The types of debt that are excludable and may be covered if the creditor agrees are:

  • Taxes, duties, charges or levies owed to the State, such as income tax, the Local Property Tax, VAT, capital taxes
  • Service charges owed to local authorities
  • Rates
  • Money owed under the Nursing Homes Support Scheme (in respect of a loan advanced by the HSE to a nursing home resident to cover the amount due from the principal private residence)
  • Money owed to the Department of Social Protection, such as overpayments
  • Debts due to owners’ management companies in respect of annual service charges or contributions due for multi-unit developments (this is the only non-State debt in this category)

Main elements of a DSA

You must make your proposal for a Debt Settlement Arrangement through a Personal Insolvency Practitioner (PIP) – see The DSA process below.

The DSA proposal must be agreed by you and then approved at a creditors’ meeting. The proposed DSA will have to get the support of creditors representing at least 65% of the total debt that it covers.

A DSA may involve you making regular payments of agreed amounts to your Personal Insolvency Practitioner, who will distribute them to your creditors according to the terms of the DSA.

Your creditors may not take any action against you to enforce the debt during the lifetime of the DSA. If you keep to the terms of the DSA, the rest of your debt to the creditors that it covered will be discharged and you will be solvent again.

Mandatory terms of a DSA

There are certain elements that the DSA must contain:

  • The maximum duration of the agreement must be 5 years but this may be extended by up to one year in circumstances as specified in the terms of the arrangement
  • If you keep to the terms of the agreement your remaining debts to the creditors covered by the DSA will be discharged
  • You remain liable for certain debts unless the proposed arrangement explicitly provides for a compromise agreement and the creditor has agreed in writing to accept this – see ‘Excluded debts’ and ‘Excludable debts’ above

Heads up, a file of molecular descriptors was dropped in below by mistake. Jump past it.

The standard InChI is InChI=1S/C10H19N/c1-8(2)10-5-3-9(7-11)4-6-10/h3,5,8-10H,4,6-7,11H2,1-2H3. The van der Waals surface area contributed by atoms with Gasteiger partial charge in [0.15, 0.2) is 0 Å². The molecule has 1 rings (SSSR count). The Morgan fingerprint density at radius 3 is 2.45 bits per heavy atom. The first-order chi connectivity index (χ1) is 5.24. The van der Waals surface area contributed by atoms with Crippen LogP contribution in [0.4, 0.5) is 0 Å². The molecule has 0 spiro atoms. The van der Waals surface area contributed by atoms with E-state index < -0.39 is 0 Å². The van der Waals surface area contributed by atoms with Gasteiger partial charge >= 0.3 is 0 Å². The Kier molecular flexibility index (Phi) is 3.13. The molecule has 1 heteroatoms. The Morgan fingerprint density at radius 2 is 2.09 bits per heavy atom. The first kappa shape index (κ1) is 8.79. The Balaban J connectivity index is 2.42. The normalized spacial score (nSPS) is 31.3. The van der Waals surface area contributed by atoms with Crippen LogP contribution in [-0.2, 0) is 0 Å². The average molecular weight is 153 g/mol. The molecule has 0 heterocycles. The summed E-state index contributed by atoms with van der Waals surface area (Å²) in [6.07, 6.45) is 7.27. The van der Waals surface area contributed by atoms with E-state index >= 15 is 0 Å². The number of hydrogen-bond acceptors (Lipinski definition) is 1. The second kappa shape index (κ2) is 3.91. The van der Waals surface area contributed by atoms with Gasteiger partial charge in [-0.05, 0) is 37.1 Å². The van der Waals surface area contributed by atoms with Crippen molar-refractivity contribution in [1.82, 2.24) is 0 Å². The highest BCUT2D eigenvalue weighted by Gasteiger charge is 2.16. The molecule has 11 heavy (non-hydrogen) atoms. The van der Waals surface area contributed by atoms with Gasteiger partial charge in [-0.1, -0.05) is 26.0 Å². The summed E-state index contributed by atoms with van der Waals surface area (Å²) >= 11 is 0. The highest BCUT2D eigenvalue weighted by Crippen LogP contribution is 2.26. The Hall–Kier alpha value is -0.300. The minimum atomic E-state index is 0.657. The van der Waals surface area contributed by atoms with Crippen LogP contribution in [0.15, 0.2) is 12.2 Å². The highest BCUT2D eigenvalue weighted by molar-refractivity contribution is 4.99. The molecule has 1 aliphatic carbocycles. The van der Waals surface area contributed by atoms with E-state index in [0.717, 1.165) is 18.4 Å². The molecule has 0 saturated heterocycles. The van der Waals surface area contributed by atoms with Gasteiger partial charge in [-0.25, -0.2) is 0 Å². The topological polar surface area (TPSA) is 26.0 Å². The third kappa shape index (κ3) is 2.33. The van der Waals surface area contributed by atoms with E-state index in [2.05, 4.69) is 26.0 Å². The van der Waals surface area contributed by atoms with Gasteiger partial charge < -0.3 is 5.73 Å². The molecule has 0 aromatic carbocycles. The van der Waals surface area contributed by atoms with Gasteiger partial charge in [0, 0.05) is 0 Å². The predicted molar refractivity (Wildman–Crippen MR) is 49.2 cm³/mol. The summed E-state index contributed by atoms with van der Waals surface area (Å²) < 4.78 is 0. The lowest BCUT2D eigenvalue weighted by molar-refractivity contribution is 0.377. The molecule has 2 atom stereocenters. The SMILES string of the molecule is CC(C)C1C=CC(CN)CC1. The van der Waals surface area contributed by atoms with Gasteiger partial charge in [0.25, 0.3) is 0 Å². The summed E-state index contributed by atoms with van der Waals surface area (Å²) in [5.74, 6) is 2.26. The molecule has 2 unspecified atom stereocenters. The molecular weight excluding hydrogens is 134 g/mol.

• The DSA cannot release you from fines or other monetary penalties arising from criminal offences
  • It cannot require you to sell any assets that are reasonably necessary for your employment or business unless you agree to such a sale
  • You must be left with enough income to maintain a reasonable standard of living for yourself and your dependants
  • It must not require you to dispose of your principal private residence (your home) or to cease to occupy it unless specific conditions are met
  • It must outline how your debts will be treated in the event of your death or mental incapacity
  • It must provide that your circumstances be reviewed by the Personal Insolvency Practitioner at regular intervals (not more than 12 months) during the currency of the DSA; this review will involve the preparation of a new Prescribed Financial Statement that must be sent to all the creditors.
  • It must make provision for the Personal Insolvency Practitioner’s costs

Pension income

If you are entitled to receive pension income or a pension lump sum, it will be treated as an income/asset for the purposes of a Debt Settlement Arrangement. The terms of the DSA may provide for some or all of that pension lump sum or income to be paid to your creditors while the DSA is in effect.

Pension fund

Your pension fund itself will be excluded from any DSA arrangement if it is a relevant pension arrangement for the purposes of the Act. Approved Retirement Funds (ARFs) are not relevant pension arrangements and may be included in a DSA.

You must be transparent in relation to all pension contributions that you have made in the past. The PIP will review these and where the PIP or a creditor considers that you have made excessive pension contributions within 3 years prior to application for a protective certificate, either of them can apply to the court to recover these contributions for distribution to creditors.


While the DSA is in effect, you may not get credit for any amount over €650 without informing the lender that you have a DSA. You may not sell or deal in property above a certain value, except in accordance with the terms of the DSA. However, no such restriction is placed on your spouse or civil partner.

European Union (EU) recognition

The DSA is an insolvency proceeding that is recognised in other EU states under EU law. This means that you may get the same protection against creditors in most other EU countries as you get in Ireland, subject to EU law.

The DSA process